Personal circumstances also affect target-setting and writing practice. I like writing first thing, but if you have to get children to school or be on a commuter train at 6am then that may not suit you. Targets have to work for you as well as your book.

With that said, some examples of targets I’ve set for myself in the past include:

  • Writing 2,000 words a week. Weekly targets didn’t work very well for me. I tended to leave all the writing to one day, which meant that if I missed a week because I wasn’t feeling well, or because something urgent came up at work, then I had a lot of catching-up to do.
  • Writing 1000 words of notes/super-rough draft a day. I’ve had this target for my new non-fiction book to keep the research on track and was consistently beating it (though not in teaching term).
  • Writing 200 words a day. I have this mini-target at the moment for the side fiction project and again am ahead. That either means I’ll finish a draft ahead of schedule or (more likely) I’ll buy myself space for when I need to stop and work exclusively on finishing the main project.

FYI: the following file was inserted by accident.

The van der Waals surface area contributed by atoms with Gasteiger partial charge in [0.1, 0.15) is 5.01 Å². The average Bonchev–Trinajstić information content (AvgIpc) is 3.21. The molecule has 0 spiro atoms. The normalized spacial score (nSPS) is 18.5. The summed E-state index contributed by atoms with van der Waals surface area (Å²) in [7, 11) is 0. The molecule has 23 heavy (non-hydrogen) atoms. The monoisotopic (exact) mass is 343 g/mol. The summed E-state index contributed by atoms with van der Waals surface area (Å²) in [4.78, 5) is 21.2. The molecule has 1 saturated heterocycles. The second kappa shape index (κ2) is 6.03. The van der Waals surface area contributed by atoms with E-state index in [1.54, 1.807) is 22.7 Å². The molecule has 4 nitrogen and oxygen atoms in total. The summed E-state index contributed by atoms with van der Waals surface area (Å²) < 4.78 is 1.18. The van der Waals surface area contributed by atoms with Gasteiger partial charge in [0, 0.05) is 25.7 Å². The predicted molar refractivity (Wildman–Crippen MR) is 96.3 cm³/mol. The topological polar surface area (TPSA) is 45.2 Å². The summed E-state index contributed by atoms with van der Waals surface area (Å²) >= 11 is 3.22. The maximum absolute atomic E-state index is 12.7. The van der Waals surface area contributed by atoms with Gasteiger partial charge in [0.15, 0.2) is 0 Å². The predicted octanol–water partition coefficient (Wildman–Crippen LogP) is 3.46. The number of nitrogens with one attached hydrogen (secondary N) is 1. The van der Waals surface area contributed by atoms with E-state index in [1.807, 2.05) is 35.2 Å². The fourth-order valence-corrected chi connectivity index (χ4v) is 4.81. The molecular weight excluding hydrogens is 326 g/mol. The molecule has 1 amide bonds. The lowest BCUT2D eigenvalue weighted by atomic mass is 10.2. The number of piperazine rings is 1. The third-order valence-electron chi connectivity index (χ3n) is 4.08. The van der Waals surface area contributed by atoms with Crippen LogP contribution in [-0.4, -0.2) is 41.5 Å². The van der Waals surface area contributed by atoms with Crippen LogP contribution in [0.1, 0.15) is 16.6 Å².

• Editing 20 pages of fairly polished draft a day (okay when I didn’t have much else on: a stretch alongside teaching).
  • Editing 3500 words of notes/super-rough draft a day (this is new: we’ll see how it goes).

I’ve found three big advantages of writing daily to modest targets. First, they keep the work fresh in my mind, which means I’m not constantly coming back to it after a break thinking ‘oh dear, now where have I got up to?’ Second, setting targets that I can often beat helps me feel like I’m ahead of the game (a good feeling) and means I have slippage time factored in if things go wrong. Third, reasonable targets help stop writing from sprawling into what should be time off. I find it much easier to stop and do something different if I can tick off my target for the day, which is in turn good for my work/life balance.

* My next non-fiction book, provisionally titled The Crucible of Europe, is about various people and things you have heard of from sixteenth-century Italy (and some you probably haven’t) and how they are connected. All being well, it will be out in Spring 2020.